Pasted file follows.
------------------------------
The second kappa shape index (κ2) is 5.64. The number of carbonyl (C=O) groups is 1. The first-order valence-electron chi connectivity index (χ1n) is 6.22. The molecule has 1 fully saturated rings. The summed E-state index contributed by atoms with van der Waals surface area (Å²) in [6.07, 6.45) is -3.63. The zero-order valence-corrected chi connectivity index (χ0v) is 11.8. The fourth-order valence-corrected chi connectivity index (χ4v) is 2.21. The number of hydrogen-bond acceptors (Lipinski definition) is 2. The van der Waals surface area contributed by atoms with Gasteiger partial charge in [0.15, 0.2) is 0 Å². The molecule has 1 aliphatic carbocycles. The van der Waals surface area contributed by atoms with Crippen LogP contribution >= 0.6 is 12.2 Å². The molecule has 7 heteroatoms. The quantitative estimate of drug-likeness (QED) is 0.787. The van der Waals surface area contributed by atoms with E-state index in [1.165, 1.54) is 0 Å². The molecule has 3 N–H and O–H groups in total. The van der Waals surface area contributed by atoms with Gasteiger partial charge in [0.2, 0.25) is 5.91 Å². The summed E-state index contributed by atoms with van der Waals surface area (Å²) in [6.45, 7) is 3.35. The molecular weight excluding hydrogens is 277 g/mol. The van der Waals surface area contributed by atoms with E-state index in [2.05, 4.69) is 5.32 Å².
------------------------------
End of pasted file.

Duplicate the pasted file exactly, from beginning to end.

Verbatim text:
The second kappa shape index (κ2) is 5.64. The number of carbonyl (C=O) groups is 1. The first-order valence-electron chi connectivity index (χ1n) is 6.22. The molecule has 1 fully saturated rings. The summed E-state index contributed by atoms with van der Waals surface area (Å²) in [6.07, 6.45) is -3.63. The zero-order valence-corrected chi connectivity index (χ0v) is 11.8. The fourth-order valence-corrected chi connectivity index (χ4v) is 2.21. The number of hydrogen-bond acceptors (Lipinski definition) is 2. The van der Waals surface area contributed by atoms with Gasteiger partial charge in [0.15, 0.2) is 0 Å². The molecule has 1 aliphatic carbocycles. The van der Waals surface area contributed by atoms with Crippen LogP contribution >= 0.6 is 12.2 Å². The molecule has 7 heteroatoms. The quantitative estimate of drug-likeness (QED) is 0.787. The van der Waals surface area contributed by atoms with E-state index in [1.165, 1.54) is 0 Å². The molecule has 3 N–H and O–H groups in total. The van der Waals surface area contributed by atoms with Gasteiger partial charge in [0.2, 0.25) is 5.91 Å². The summed E-state index contributed by atoms with van der Waals surface area (Å²) in [6.45, 7) is 3.35. The molecular weight excluding hydrogens is 277 g/mol. The van der Waals surface area contributed by atoms with E-state index in [2.05, 4.69) is 5.32 Å².